step in this direction has been carried out by Rumin-Seshadri; they defined
and studied the analytic torsion for a BGG complex for 3-dimensional CR manifolds.

New objects such as Q-curvature mentioned above which were discovered
through formal considerations have become the focus of analytic work.
Another example is the $sigma_k$-Yamabe problem, a generalization of the
Yamabe problem introduced by Viaclovsky, which has spawned vast activity
and progress in the analysis of fully nonlinear partial differential
equations. The study of Bach-flat metrics in dimension 4 has required the
development of new analytic tools for fourth order operators. A natural
problem is to make a similar study in higher even dimensions, replacing the
Bach tensor by the ambient obstruction tensor--another local invariant
discovered through formal geometric considerations. In CR geometry, the
analysis of invariant operators lies at the interface of several complex
variables, harmonic analysis and nonlinear partial differential equations.
Recent work in 3 dimensional CR geometry of Cheng-Malchiodi-Yang on a
positive mass theorem and of Chanillo-Chiu-Yang on the global imbedding
problem involves positivity of the CR version of the Paneitz operator in
fundamental ways. In another direction, there has recently been important
work establishing CR analogues of Sobolev inequalities which exhibit
conformal invariance and which are fundamental in many analytic questions.
Substantial open problems remain in this direction as well.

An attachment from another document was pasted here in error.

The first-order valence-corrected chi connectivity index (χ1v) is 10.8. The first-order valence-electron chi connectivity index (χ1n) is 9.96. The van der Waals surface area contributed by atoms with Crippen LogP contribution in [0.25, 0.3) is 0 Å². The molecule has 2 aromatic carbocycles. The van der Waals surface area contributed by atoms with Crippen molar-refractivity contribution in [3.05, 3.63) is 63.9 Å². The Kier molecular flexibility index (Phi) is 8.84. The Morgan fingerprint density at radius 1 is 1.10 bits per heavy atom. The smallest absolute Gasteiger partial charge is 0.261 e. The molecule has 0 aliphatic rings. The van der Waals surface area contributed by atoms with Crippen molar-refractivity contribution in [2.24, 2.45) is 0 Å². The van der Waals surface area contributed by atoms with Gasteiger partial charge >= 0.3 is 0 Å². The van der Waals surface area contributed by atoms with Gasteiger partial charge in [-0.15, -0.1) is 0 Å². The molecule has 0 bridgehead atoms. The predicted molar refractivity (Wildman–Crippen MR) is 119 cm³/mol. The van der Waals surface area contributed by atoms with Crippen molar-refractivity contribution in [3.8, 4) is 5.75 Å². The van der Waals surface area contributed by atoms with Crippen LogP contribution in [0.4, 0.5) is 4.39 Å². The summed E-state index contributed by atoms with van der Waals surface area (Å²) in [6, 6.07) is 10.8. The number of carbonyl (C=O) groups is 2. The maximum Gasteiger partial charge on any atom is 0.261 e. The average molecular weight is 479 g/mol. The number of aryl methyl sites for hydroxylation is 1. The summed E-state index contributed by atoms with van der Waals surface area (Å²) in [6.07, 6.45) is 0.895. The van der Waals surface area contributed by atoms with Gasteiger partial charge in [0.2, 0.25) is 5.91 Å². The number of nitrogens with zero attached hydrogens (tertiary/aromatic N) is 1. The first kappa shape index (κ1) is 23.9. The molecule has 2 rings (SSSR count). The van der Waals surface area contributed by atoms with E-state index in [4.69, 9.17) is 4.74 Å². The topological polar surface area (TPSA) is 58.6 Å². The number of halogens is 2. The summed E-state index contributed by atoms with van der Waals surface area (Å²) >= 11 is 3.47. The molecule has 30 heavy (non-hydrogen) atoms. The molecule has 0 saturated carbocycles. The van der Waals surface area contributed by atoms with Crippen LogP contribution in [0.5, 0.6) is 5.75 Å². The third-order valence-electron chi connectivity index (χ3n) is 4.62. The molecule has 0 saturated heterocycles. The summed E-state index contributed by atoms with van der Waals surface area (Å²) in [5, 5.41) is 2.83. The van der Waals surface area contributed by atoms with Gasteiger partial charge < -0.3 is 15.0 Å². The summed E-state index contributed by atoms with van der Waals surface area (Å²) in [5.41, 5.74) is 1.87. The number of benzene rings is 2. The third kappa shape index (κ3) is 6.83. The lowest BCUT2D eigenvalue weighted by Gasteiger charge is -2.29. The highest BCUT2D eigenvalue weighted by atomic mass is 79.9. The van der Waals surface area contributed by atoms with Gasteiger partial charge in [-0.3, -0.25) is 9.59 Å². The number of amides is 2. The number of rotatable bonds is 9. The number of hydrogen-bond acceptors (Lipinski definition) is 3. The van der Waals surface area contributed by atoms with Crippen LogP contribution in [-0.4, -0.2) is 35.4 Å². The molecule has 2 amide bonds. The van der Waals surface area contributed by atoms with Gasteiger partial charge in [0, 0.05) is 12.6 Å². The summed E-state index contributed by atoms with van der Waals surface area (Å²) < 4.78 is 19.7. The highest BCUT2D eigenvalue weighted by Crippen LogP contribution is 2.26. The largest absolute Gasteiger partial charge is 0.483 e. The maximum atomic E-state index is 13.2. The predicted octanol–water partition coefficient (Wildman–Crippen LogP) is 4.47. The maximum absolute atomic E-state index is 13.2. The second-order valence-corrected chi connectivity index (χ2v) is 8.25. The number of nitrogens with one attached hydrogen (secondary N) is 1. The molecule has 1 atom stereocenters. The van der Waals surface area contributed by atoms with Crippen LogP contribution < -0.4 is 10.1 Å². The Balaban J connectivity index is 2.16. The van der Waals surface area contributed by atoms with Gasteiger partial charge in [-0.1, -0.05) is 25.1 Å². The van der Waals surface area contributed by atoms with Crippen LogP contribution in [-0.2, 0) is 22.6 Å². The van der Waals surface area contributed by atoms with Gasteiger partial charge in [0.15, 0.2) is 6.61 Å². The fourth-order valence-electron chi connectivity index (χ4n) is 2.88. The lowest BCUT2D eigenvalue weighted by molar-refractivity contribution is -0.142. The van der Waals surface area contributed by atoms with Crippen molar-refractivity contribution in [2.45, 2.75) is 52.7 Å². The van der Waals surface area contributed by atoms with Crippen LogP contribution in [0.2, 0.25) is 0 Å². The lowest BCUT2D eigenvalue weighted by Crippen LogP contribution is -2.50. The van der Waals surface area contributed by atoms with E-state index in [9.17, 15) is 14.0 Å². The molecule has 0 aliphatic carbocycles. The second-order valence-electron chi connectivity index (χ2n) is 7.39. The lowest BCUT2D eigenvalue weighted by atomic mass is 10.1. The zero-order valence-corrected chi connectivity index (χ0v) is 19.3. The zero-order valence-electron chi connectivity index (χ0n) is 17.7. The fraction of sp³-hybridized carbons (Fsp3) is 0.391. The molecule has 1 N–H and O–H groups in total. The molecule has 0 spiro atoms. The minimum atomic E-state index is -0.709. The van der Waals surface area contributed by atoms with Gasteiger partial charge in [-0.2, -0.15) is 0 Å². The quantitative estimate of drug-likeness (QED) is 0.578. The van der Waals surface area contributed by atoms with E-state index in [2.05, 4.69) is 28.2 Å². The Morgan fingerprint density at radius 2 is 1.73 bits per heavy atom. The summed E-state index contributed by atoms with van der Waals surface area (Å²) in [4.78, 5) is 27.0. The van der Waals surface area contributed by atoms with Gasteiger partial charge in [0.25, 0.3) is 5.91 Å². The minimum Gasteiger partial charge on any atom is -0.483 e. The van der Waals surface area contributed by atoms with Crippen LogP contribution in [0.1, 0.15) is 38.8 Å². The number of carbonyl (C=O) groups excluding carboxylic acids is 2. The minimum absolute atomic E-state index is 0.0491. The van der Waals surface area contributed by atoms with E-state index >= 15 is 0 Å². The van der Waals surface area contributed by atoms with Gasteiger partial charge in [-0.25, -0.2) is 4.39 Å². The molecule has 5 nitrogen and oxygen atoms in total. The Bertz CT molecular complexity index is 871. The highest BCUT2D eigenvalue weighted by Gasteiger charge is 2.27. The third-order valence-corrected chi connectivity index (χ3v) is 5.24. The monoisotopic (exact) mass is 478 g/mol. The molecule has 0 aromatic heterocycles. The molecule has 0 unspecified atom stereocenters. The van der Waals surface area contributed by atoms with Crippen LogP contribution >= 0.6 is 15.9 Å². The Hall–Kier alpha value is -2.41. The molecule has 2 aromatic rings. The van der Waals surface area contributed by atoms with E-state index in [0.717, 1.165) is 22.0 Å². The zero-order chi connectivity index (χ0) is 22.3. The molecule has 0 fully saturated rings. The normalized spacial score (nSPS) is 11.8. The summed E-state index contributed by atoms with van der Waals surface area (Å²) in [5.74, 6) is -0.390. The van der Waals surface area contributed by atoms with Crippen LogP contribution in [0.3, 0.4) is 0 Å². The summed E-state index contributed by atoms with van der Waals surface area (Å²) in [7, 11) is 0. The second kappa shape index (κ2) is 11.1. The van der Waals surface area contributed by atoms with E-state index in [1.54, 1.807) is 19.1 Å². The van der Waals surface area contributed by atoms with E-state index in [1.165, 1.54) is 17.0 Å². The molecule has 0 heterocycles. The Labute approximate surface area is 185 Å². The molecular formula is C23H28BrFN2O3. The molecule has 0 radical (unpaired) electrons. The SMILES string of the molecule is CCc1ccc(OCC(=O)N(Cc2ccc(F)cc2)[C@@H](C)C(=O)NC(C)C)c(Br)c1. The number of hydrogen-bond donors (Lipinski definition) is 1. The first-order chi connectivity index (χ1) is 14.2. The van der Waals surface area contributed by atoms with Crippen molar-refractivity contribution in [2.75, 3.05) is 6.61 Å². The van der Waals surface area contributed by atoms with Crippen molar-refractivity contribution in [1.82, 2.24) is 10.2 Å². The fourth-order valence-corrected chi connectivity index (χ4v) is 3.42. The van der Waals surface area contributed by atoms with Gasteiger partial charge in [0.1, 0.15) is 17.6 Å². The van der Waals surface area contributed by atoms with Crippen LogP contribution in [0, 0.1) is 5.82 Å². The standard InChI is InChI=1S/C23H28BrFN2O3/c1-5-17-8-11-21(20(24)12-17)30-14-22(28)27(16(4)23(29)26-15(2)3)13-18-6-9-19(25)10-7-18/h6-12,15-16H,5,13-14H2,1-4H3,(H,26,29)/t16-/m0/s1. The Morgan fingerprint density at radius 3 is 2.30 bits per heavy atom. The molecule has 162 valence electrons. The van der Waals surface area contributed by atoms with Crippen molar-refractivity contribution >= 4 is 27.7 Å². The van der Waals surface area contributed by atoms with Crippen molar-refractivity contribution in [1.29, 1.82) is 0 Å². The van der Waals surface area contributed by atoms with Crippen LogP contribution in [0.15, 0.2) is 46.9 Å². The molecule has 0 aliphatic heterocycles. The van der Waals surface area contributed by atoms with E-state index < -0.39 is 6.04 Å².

Poincare-Einstein metrics were introduced as a real version of the
Kahler-Einstein metrics of Cheng-Yau; they are asymptotically real
hyperbolic. There has been work studying existence, uniqueness and
regularity issues for these metrics, but the existence and uniqueness
issues are not settled and much work remains to be done. The study of
Poincare-Einstein metrics has been greatly stimulated by its interaction
with the AdS/CFT correspondence in physics. In particular, the notions of
renormalized volume and area introduced in the physics literature are now
important objects of study by geometric analysts. Renormalized volume
plays a role in formulae of Chern-Gauss-Bonnet type on these spaces,
realizing another connection with index theory. A question with direct
bearing on the physical motivation behind Poincare-Einstein metrics is the
problem of finding the extrema of renormalized volume and area, for
Poincare-Einstein metrics and for complete minimal surfaces inside
them. For minimal surfaces, the renormalized area has been shown by
Alexakis-Mazzeo to be essentially equivalent to the Willmore energy of the
surface. In light of this, the extremization problem can be viewed as a
natural analogue of the Willmore problem for complete surfaces with a free
boundary. This line of inquiry thus relates our subject with geometric
variational problems (such as the well-studied harmonic map problem), in a
new and understudied setting. The theory of asymptotically complex
hyperbolic Einstein manifolds, whose boundaries at infinity are CR
manifolds, is less developed than the real case and should be a fruitful arena for future study.

Our proposed list of participants includes experts in all of these areas.
We intend that this workshop will continue the pattern of rich interaction
which has characterized this field. We also hope to encourage younger
researchers and give them the opportunity to learn from the perspectives of
their more senior colleagues.